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In lean times, supporters of Seawolves sports make their pitch to university president

  • Author: Doyle Woody
  • Updated: September 8, 2016
  • Published September 7, 2016

Butch Lincoln played basketball at UAA and graduated from the school, and now he's chief operating officer of Arctic Slope Regional Corporation.

Toby Schwoerer was an All-American nordic skier and cross-country runner at UAA, and now the Seawolf Hall of Famer is a senior researcher for UAA's Institute of Social and Economic Research.

And a kid can hardly grow up in this town playing hockey without being coached by former Seawolves, who have stayed in Anchorage as teachers, firefighters, cops, corrections officers and bankers.

With legislative funding for the University of Alaska expected to keep falling and more budget cuts looming that threaten athletic programs at UAA, coaches, athletes, alumni and supporters at a campus forum Wednesday heralded Seawolves sports as a vital component of the community.

UAA saw a record turnout for the Seawolves volleyball games, topping over 2,000 attendees for a single game in November 2015. (Tara Young / ADN file)

They described UAA athletics as glue that binds and fortifies the community, furnishes the school identity and burnishes its profile.

"The return in your investment in our programs has been paying dividends for years,'' UAA ski coach Sparky Anderson told UA president Jim Johnsen.

Johnsen listened to nearly 30 people. Most spoke about the impact of UAA sports in Anchorage and how those sports produce leaders who remain in Alaska and strengthen it. Some supporters wore "Save the Seawolves" T-shirts.

It's not just athletics feeling the pinch. The university's Strategic Pathways review team evaluated six other areas: teacher education, management and business, engineering, information technology, procurement and research administration. Its reports discuss pros and cons of different options for each area, including merging departments across campuses.

But these reports have generated far less public outcry than the threat to athletics.

Johnsen is making the rounds to talk about potential cuts and consolidations. He appeared last week at a forum at UAF , has another scheduled next week at UAS, and next week in Juneau will give the UA Board of Regents an outline of options. The Board is expected to make decisions in November.

"We have challenges, right? Our state is in a tough, tough spot fiscally,'' Johnsen said in his opening remarks. "You all know that. But as our state goes, so do we at the University of Alaska.

"We are the most dependent university system in the United States on its legislature for funding — No. 1. Now maybe you say, 'You should really be saying No. 50,' because that's not a good place to be, especially when your main funder has an uncertain fiscal situation.''

Johnsen said UA already has cut more than 500 faculty and staff members this year and reduced academic programs to 445 from 478. He said UA budgeted for $377 million in state funding and got $325 million from the Legislature, hence the need for budget cuts of nearly 14 percent.

"We're under a lot of pressure,'' he said.

For UAA sports, a review team presented three options, two of which would eliminate hockey — the athletic department's biggest spender, at $1.9 million last school year — as well as skiing and gymnastics.

One option is whacking sports at UAA and UAF entirely. Another option is killing Division I sports, which at UAA would eliminate hockey, skiing and gymnastics. The third option, consolidated athletics linking UAA and UAF, is unprecedented in NCAA history for two schools separated by such a geographic distance and would require NCAA approval.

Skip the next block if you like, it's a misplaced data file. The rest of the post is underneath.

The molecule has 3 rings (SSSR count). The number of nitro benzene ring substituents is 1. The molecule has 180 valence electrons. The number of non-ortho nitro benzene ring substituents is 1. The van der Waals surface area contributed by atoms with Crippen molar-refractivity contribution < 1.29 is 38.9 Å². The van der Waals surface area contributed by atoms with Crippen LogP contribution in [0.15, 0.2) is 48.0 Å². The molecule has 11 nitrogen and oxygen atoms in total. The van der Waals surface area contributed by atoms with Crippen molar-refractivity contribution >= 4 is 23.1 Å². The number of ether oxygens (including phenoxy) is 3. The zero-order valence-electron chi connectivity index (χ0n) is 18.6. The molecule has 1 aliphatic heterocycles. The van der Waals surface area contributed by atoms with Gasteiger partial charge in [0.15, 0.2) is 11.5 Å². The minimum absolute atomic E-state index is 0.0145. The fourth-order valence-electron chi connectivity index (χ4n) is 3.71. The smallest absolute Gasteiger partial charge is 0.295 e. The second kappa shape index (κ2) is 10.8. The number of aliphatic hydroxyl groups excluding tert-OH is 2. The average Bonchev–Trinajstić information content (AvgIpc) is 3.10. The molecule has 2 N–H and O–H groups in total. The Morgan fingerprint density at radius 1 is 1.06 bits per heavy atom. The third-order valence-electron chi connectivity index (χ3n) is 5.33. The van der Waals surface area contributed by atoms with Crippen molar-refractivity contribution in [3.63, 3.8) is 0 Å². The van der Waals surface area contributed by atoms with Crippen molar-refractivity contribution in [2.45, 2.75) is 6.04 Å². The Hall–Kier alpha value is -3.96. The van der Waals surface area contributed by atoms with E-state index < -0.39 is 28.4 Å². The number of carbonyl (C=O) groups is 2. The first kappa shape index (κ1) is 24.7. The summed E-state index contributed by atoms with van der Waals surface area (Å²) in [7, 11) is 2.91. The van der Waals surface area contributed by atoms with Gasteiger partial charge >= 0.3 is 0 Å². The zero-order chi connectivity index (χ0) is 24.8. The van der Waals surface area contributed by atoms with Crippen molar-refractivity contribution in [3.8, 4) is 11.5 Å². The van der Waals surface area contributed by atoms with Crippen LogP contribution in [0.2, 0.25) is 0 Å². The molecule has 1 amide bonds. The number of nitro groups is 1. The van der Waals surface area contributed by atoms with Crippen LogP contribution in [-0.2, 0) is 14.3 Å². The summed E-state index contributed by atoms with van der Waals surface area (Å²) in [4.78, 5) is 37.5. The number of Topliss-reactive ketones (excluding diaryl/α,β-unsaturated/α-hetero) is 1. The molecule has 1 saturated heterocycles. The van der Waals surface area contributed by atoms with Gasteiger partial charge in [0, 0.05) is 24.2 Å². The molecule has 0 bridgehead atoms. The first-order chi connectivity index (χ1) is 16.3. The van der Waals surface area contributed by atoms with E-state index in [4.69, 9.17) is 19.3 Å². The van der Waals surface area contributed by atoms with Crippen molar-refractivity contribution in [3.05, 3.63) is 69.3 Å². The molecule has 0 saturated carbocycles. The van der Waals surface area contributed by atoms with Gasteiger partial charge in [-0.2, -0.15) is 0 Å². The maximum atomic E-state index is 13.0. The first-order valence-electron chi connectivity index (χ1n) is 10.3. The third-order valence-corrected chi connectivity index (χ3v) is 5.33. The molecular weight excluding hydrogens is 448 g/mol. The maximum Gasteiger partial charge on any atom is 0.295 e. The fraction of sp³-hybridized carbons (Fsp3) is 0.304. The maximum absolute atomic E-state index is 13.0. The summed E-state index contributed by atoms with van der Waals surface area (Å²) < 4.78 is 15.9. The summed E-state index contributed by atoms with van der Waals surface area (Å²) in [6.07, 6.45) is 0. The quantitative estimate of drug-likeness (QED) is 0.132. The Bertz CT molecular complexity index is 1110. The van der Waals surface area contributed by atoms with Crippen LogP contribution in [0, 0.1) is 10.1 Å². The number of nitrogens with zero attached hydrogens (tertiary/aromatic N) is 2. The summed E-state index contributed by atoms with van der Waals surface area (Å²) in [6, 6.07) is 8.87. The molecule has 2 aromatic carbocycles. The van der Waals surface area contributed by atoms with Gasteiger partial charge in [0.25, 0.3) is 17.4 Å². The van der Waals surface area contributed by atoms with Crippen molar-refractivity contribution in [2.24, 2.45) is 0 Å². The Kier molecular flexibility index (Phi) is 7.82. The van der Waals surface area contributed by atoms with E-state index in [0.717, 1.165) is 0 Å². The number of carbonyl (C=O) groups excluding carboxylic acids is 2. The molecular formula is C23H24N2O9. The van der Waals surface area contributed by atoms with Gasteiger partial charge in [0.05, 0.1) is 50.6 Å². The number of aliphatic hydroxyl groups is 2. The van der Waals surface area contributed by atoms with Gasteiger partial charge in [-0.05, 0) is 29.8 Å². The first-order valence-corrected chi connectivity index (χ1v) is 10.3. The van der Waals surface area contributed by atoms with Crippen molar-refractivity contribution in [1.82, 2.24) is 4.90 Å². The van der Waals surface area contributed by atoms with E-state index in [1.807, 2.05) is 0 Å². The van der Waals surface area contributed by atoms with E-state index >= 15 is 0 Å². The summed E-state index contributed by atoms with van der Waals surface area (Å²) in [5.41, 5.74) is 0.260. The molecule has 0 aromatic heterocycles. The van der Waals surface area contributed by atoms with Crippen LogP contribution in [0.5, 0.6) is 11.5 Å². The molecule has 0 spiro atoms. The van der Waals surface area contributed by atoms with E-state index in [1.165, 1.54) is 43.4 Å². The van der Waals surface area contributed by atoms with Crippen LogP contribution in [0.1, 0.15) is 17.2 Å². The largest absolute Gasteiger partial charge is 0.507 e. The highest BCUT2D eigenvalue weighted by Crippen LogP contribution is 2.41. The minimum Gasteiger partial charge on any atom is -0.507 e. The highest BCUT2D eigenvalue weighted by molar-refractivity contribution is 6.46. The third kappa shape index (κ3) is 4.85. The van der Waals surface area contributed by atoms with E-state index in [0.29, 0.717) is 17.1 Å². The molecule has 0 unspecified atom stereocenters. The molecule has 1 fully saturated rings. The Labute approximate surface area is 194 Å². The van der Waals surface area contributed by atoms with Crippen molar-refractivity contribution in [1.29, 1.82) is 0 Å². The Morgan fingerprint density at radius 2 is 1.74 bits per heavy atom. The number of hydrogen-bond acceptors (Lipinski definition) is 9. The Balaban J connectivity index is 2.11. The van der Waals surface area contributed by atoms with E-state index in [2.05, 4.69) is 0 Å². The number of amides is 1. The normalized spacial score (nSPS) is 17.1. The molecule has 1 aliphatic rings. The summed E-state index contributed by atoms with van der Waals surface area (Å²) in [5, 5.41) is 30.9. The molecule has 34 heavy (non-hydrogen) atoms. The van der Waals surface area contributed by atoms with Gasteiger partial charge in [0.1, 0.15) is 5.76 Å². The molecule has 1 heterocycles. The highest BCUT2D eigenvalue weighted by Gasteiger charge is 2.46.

After the forum, Johnson said the three options presented by the review team are not the only choices. The Board of Regents, he said, can go another route.

In his remarks Wednesday, Seawolves men's basketball coach Rusty Osborne, in his 26th season at the school, invoked the cumulative 3.24 grade-point average of UAA athletes last school year.

"It means that our kids are in the classroom pushing other students to be successful,'' Osborne said.

Others who spoke emphasized the 2,600 hours of community service Seawolves athletes contributed last school year and credited sports for adding diversity to UAA's campus.

Senior hockey player Chase Van Allen of Anchorage said attending UAA has made him realize he wants to serve a community that has aided him.

"With that degree, I can give back to the community that that has done so much for me, not just hockey, but the Anchorage community as a whole,'' Van Allen said.

UAA student body president Sam Erickson, who said he grew up a Seawolves hockey fan and supports athletics, cautioned that the community's response to the athletics report was important but can't be allowed to drown out other voices.

"I want to ensure that the loudest voice in the room — while certainly an important voice and one that we ought to listen to — does not alter decision-making efforts at the state level, such that decisions for other major academic programs are made in haste, or in a hurry,'' Erickson said.

UAA women's basketball coach Ryan McCarthy told of seven players on last season's team who were the first in their families to attend college. He asked Johnsen if he recognized the value of sports.

"I get it, I really do,'' Johnsen said. "I played college sports, my son played D-I college football. Understand the value of it — I really do.

"At the same time, there's other stuff on the scale, right? And we need to weigh it, look at it. And if the decision is made we're going to go forth, strong with athletics, then that's what we're going to do. But I think we've got to look at everything.''

Reporter Tegan Hanlon contributed to this story.

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